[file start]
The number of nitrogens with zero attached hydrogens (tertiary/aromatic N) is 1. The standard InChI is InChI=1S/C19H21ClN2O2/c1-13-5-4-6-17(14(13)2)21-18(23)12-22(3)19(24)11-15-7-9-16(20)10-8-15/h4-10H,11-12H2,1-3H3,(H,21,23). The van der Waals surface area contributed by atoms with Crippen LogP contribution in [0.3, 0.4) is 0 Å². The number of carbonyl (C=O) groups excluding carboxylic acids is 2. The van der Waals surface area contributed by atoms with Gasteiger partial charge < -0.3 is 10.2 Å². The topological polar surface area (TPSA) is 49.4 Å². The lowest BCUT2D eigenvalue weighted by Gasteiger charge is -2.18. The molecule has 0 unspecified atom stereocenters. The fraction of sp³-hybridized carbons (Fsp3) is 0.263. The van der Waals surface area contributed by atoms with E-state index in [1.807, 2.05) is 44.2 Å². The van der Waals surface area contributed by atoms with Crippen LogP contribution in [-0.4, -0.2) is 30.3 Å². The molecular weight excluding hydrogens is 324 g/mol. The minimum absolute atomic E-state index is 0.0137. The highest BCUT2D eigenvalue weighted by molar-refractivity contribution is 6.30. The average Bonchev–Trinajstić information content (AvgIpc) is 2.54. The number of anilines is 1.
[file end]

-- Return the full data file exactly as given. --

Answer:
The number of nitrogens with zero attached hydrogens (tertiary/aromatic N) is 1. The standard InChI is InChI=1S/C19H21ClN2O2/c1-13-5-4-6-17(14(13)2)21-18(23)12-22(3)19(24)11-15-7-9-16(20)10-8-15/h4-10H,11-12H2,1-3H3,(H,21,23). The van der Waals surface area contributed by atoms with Crippen LogP contribution in [0.3, 0.4) is 0 Å². The number of carbonyl (C=O) groups excluding carboxylic acids is 2. The van der Waals surface area contributed by atoms with Gasteiger partial charge < -0.3 is 10.2 Å². The topological polar surface area (TPSA) is 49.4 Å². The lowest BCUT2D eigenvalue weighted by Gasteiger charge is -2.18. The molecule has 0 unspecified atom stereocenters. The fraction of sp³-hybridized carbons (Fsp3) is 0.263. The van der Waals surface area contributed by atoms with E-state index in [1.807, 2.05) is 44.2 Å². The van der Waals surface area contributed by atoms with Crippen LogP contribution in [-0.4, -0.2) is 30.3 Å². The molecular weight excluding hydrogens is 324 g/mol. The minimum absolute atomic E-state index is 0.0137. The highest BCUT2D eigenvalue weighted by molar-refractivity contribution is 6.30. The average Bonchev–Trinajstić information content (AvgIpc) is 2.54. The number of anilines is 1.